Dec 16, 2014

Origin and cross-century dynamics of an avian hybrid zone

BioRxiv : the Preprint Server for Biology
Andrea Morales-RozoCarlos Daniel Cadena

Abstract

Background Characterizations of the dynamics of hybrid zones in space and time can give insights about traits and processes important in population divergence and speciation. We characterized a hybrid zone between tanagers in the genus Ramphocelus (Aves, Thraupidae) located in southwestern Colombia. We tested whether this hybrid zone originated as a result of secondary contact or of primary differentiation, and described its dynamics across time using spatial analyses of molecular, morphological, and coloration data in combination with paleodistribution modeling. Results Models of potential historical distributions based on climatic data and genetic signatures of demographic expansion suggested that the hybrid zone originated following secondary contact between populations that expanded their ranges out of isolated areas in the Quaternary. Concordant patterns of variation in phenotypic characters across the hybrid zone and its narrow extent are suggestive of a tension zone, maintained by a balance between dispersal and selection against hybrids. Estimates of phenotypic cline parameters obtained using specimens collected over nearly a century revealed that, in recent decades, the zone has moved to the east and to higher elevati...Continue Reading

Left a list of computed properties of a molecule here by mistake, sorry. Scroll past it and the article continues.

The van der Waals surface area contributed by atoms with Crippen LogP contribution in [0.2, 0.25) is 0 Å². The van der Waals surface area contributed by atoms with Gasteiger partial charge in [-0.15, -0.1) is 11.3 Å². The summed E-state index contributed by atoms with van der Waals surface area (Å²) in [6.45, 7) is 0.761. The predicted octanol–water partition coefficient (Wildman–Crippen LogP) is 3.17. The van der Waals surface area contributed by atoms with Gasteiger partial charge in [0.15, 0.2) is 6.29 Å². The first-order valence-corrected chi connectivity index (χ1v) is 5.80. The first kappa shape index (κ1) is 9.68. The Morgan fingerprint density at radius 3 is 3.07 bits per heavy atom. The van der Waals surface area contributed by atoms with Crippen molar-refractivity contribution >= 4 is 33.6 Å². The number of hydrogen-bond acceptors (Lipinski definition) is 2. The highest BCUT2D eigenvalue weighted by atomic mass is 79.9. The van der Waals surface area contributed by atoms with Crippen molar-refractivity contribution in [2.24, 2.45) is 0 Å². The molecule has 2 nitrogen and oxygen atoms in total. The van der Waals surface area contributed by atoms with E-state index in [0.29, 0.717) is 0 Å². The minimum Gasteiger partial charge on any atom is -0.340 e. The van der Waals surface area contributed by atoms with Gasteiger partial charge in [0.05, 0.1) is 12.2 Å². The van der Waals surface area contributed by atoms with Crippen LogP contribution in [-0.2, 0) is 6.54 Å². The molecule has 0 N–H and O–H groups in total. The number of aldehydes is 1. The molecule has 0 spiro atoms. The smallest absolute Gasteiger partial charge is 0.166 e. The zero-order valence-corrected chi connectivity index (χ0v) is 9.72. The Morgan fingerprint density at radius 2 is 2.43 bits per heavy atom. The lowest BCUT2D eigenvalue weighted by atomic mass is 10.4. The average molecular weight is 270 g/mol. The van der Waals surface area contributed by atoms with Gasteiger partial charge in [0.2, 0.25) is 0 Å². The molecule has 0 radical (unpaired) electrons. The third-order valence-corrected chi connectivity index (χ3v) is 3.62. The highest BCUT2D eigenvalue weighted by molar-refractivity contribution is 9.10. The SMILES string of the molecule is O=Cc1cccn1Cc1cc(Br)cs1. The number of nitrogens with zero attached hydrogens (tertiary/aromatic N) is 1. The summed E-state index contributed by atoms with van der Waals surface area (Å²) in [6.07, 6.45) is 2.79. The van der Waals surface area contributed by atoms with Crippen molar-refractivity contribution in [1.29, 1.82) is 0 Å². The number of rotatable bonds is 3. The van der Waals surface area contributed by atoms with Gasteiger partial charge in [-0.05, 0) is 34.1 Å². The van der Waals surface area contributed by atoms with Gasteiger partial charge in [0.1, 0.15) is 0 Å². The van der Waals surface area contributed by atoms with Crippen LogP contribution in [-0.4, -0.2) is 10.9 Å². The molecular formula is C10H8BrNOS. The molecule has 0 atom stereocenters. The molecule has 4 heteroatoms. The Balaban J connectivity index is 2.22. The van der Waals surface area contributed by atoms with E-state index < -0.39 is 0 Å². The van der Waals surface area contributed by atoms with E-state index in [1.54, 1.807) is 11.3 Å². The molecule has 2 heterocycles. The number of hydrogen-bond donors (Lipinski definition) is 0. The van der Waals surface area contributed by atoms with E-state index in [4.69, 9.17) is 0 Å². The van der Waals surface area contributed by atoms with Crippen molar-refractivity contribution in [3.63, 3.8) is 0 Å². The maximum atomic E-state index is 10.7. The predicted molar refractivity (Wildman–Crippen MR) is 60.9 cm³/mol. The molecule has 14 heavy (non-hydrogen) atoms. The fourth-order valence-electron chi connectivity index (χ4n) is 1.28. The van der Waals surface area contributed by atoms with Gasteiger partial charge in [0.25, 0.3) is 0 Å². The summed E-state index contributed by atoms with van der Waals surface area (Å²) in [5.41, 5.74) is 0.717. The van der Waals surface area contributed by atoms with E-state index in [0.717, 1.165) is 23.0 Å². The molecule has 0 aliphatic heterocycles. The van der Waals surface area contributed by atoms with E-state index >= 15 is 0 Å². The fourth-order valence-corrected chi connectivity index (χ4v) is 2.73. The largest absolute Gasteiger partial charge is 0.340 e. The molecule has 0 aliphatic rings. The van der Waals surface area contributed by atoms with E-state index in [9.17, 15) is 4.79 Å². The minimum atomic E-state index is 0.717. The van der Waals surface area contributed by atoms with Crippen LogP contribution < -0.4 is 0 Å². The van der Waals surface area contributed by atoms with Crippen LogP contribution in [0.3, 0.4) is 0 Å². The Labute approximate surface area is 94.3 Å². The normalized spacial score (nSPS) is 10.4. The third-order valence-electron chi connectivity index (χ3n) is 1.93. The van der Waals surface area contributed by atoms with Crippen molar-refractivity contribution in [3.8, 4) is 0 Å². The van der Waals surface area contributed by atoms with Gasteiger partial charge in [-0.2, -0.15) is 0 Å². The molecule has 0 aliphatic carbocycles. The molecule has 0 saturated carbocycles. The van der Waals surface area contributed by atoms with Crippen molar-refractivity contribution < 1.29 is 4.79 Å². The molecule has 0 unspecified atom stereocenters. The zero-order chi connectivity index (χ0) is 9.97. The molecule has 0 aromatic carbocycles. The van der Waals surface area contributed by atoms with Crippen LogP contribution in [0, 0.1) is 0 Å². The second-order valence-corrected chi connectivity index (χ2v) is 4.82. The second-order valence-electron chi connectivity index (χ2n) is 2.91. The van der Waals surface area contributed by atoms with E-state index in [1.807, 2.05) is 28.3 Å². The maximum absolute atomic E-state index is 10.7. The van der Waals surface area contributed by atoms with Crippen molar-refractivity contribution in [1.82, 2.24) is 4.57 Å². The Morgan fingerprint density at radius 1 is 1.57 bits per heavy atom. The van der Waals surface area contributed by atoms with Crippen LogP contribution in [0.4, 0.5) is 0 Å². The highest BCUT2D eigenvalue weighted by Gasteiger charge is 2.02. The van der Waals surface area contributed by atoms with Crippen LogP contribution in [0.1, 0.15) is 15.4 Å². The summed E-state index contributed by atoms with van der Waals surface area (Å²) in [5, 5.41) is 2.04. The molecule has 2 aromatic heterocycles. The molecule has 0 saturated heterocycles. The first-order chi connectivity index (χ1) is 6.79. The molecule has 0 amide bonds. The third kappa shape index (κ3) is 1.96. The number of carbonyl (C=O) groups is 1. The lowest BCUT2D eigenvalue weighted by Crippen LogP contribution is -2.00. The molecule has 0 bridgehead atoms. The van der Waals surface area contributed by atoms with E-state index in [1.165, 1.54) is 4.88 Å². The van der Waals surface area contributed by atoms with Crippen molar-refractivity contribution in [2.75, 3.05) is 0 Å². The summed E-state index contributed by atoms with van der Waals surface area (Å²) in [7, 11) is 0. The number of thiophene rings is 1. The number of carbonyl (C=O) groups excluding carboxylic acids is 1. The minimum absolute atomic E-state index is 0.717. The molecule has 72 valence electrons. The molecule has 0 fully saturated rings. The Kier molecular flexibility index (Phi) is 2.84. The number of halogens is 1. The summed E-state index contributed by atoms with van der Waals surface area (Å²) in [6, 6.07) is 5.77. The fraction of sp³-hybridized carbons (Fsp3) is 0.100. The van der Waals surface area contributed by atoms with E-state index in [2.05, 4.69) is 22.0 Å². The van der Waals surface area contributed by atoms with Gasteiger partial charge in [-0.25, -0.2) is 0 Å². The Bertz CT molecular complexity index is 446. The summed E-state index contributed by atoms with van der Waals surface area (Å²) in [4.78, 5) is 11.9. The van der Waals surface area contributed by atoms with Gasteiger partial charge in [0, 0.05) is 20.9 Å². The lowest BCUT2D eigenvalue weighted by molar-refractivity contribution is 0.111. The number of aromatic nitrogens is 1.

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Mentioned in this Paper

Ramphocelus
Avian Proteins
Zone
Environment
Thraupidae
Morphological
Anatomical Space Structure
Genetic Activator
Cell Differentiation Process
Hybrids

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